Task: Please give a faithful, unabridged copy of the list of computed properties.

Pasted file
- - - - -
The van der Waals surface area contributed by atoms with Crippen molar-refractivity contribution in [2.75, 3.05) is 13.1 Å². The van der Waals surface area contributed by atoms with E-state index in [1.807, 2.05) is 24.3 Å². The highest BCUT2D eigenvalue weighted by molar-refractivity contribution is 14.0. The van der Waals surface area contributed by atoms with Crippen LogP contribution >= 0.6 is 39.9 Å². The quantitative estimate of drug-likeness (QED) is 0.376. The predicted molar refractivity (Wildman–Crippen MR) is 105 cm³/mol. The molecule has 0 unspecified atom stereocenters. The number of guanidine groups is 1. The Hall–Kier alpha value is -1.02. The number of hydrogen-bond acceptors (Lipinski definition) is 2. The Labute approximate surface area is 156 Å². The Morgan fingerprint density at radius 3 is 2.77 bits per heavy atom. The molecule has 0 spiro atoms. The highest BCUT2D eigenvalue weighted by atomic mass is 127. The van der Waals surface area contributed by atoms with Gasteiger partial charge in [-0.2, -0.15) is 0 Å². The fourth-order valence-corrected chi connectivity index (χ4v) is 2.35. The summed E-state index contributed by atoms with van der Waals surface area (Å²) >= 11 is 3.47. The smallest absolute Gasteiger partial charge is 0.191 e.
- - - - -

The van der Waals surface area contributed by atoms with Crippen molar-refractivity contribution in [2.75, 3.05) is 13.1 Å². The van der Waals surface area contributed by atoms with E-state index in [1.807, 2.05) is 24.3 Å². The highest BCUT2D eigenvalue weighted by molar-refractivity contribution is 14.0. The van der Waals surface area contributed by atoms with Crippen LogP contribution >= 0.6 is 39.9 Å². The quantitative estimate of drug-likeness (QED) is 0.376. The predicted molar refractivity (Wildman–Crippen MR) is 105 cm³/mol. The molecule has 0 unspecified atom stereocenters. The number of guanidine groups is 1. The Hall–Kier alpha value is -1.02. The number of hydrogen-bond acceptors (Lipinski definition) is 2. The Labute approximate surface area is 156 Å². The Morgan fingerprint density at radius 3 is 2.77 bits per heavy atom. The molecule has 0 spiro atoms. The highest BCUT2D eigenvalue weighted by atomic mass is 127. The van der Waals surface area contributed by atoms with Gasteiger partial charge in [-0.2, -0.15) is 0 Å². The fourth-order valence-corrected chi connectivity index (χ4v) is 2.35. The summed E-state index contributed by atoms with van der Waals surface area (Å²) >= 11 is 3.47. The smallest absolute Gasteiger partial charge is 0.191 e.